What was the Keystone XL pipeline and why was it cancelled?
Pros and cons of pulling the plug
A 13-year-long oil pipeline project has officially come to an end, and emotions are running high for both supporters and opponents of the project.
On June 9, TC Energy, the company behind the Keystone XL pipeline project, said it was pulling the plug following a move by U.S. President Joe Biden in January to suspend an essential permit that would have allowed the company to build the pipeline across the U.S. border.
The pipeline’s history has been hot and cold, with former U.S. president Barack Obama rejecting plans for the project several times, former U.S. president Donald Trump reinstating the project in 2017 and Biden again turning off the tap earlier this year.
But why exactly was the pipeline cancelled? And how will the decision affect Canadians? Let’s take a deeper look.
Biden suspended the permit for the project due to concerns that it could have harmful effects on the environment.
Back in May 2020, he campaigned on the promise that he would cancel the Keystone XL pipeline project as part of his initiative to tackle the causes of climate change.
“I've been against Keystone from the beginning. It is tarsands that we don't need, that in fact is a very, very high pollutant,” he said at the time.
Of course lots of people, including many Canadians, were disappointed by Biden’s decision to cancel the project.
Keep scrolling for a look at some of the pros and cons.
CON: Albertans and other Canadians will lose jobs
The Keystone XL project was supposed to result in tens of thousands of jobs for workers to build the pipeline throughout Alberta and parts of Saskatchewan.
Along with builders, the Keystone XL project would have employed Canadians at manufacturing companies to create materials like steel needed for the project. (Image credit: Todd Koro/Reuters)
The cancellation also affects the Alberta and Saskatchewan economies, as the pipeline was supposed to result in higher tax revenues for communities along the pipeline route.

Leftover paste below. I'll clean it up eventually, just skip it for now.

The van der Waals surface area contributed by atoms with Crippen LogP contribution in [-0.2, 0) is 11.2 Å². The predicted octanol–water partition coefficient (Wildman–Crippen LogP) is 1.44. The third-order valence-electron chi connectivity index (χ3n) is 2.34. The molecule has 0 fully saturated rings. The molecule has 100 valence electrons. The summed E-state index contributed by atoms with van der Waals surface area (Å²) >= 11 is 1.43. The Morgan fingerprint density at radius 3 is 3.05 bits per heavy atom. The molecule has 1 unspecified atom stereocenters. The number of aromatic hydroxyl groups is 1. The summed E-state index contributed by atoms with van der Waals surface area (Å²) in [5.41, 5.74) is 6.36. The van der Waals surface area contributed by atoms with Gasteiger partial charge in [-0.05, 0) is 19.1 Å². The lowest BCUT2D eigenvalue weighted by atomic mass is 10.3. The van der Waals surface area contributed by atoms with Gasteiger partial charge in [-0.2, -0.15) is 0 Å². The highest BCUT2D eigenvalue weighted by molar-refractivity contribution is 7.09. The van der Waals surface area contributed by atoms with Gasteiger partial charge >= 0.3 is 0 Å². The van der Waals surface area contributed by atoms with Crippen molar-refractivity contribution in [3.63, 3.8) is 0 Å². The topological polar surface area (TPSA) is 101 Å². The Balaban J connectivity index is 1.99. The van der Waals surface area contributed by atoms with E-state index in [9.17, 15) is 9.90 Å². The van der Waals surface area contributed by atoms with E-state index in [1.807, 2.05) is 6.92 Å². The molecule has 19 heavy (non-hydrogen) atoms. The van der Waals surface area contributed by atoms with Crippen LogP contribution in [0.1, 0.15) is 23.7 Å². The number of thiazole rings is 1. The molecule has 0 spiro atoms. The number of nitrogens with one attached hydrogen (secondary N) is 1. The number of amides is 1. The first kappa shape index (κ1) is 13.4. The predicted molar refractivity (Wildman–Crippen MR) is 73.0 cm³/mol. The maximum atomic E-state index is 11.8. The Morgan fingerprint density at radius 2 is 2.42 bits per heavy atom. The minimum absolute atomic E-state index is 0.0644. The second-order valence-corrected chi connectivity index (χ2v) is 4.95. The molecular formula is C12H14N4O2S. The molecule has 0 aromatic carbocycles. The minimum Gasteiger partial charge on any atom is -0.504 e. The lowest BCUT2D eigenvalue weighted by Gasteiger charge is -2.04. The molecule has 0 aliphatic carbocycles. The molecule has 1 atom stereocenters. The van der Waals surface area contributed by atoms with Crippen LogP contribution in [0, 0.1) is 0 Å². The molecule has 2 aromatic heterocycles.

PRO: Good news for environmentalists
Opponents of the pipeline include those who say that pipelines contribute to climate change.
This is partly because pipelines transport fossil fuels, which release greenhouse gases into the Earth’s atmosphere when burned.
Keystone XL has been a target of environmentalists for years. In 2014, students protesting against the pipeline marched to the Washington residence of John Kerry, who was U.S. secretary of state at the time. (Image credit: Nicholas Kamm/AFP/Getty Images)
They also say that pipelines can harm the environment if they leak.
Last June, for example, an oil spill at the Trans Mountain Sumas pump station in Abbotsford, B.C., saw 190,000 litres of crude oil — roughly 1,200 barrels — leak after a pipe fitting came loose.
The cancellation removes the possibility of the Keystone XL project having an environmental impact.
CON: Alberta may be out more than $1 billion
Last year, Alberta invested $1.5 billion, plus loan guarantees, in Keystone XL to help kick-start the project.
Alberta Premier Jason Kenney marked the start of construction of the Keystone XL pipeline in the province, in the town of Oyen, last summer. (Image credit: Flickr/Alberta Government)
The province spent that money on pipe and other materials.
While construction had already started on part of the pipeline, many of the materials had not yet been used.
Alberta’s government said it is hoping to sell some of the leftover parts to companies involved with other projects — either in Canada or abroad — to make back some of its investment.
The Alberta government also said it is examining its legal options to make back some of the money it’s invested, which — if history is any indication — may involve filing a lawsuit with the U.S. government.
CON: Some Indigenous communities are negatively affected
The cancellation means that jobs that would have been created for some Indigenous communities are no longer on the table.
Dale Swampy hoped that the Keystone XL project would bring valuable jobs to Indigenous communities in Alberta. (Image credit: Livia Manywounds/CBC)
Dale Swampy, president of the National Coalition of Chiefs, said earlier this year that the cancellation was a major setback for Canadian Indigenous people.
Swampy said the decision was “quite a blow to the First Nations that are involved right now.”
He said many people had hoped the project would help reduce poverty on reserves.
PRO: Some Indigenous groups are happy
Although the project was set to create jobs for some Indigenous communities, some members of those communities actively protested against the project.
Bill Erasmus says he doesn’t think the short-term jobs that would have been created by the Keystone XL pipeline would have been worth the harm to the environment. (Image credit: John Last/CBC)
Bill Erasmus, who was the Dene national chief for almost 30 years, lobbied against the pipeline and said projects like it were contaminating lands all the way up to Canada’s North.
"Our people have been concerned about pipelines being built south of us for a long time. It's scientifically known that our waters are being contaminated from the tailings ponds,” he said.
He and many other Indigenous activists are relieved following the news of the cancellation.
With files from Alexander Panetta/CBC, The Canadian Press, and Tony Seskus/CBC
TOP IMAGE CREDIT: (Alexander Panetta/The Canadian Press)